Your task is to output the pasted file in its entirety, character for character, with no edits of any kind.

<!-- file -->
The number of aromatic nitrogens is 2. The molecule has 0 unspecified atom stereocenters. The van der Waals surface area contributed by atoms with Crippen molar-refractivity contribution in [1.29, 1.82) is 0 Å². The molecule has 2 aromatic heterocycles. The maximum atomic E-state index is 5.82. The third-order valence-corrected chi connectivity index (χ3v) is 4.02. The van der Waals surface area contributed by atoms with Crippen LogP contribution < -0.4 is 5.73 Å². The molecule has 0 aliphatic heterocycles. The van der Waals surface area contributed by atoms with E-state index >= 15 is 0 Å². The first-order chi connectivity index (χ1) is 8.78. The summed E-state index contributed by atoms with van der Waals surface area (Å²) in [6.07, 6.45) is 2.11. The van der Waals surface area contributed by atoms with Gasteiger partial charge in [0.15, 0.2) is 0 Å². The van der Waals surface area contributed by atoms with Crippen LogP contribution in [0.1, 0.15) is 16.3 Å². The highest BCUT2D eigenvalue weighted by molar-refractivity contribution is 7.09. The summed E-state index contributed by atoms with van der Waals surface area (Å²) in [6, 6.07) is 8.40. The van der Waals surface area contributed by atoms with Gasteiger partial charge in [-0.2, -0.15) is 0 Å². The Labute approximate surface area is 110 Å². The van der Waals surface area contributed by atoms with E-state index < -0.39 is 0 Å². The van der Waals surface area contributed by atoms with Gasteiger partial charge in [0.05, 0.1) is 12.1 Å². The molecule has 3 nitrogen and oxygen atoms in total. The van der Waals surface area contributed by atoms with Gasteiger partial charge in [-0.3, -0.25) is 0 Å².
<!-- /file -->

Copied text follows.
The number of aromatic nitrogens is 2. The molecule has 0 unspecified atom stereocenters. The van der Waals surface area contributed by atoms with Crippen molar-refractivity contribution in [1.29, 1.82) is 0 Å². The molecule has 2 aromatic heterocycles. The maximum atomic E-state index is 5.82. The third-order valence-corrected chi connectivity index (χ3v) is 4.02. The van der Waals surface area contributed by atoms with Crippen LogP contribution < -0.4 is 5.73 Å². The molecule has 0 aliphatic heterocycles. The van der Waals surface area contributed by atoms with E-state index >= 15 is 0 Å². The first-order chi connectivity index (χ1) is 8.78. The summed E-state index contributed by atoms with van der Waals surface area (Å²) in [6.07, 6.45) is 2.11. The van der Waals surface area contributed by atoms with Gasteiger partial charge in [0.15, 0.2) is 0 Å². The van der Waals surface area contributed by atoms with Crippen LogP contribution in [0.1, 0.15) is 16.3 Å². The highest BCUT2D eigenvalue weighted by molar-refractivity contribution is 7.09. The summed E-state index contributed by atoms with van der Waals surface area (Å²) in [6, 6.07) is 8.40. The van der Waals surface area contributed by atoms with Gasteiger partial charge in [-0.2, -0.15) is 0 Å². The Labute approximate surface area is 110 Å². The van der Waals surface area contributed by atoms with E-state index < -0.39 is 0 Å². The van der Waals surface area contributed by atoms with Gasteiger partial charge in [0.05, 0.1) is 12.1 Å². The molecule has 3 nitrogen and oxygen atoms in total. The van der Waals surface area contributed by atoms with Gasteiger partial charge in [-0.3, -0.25) is 0 Å².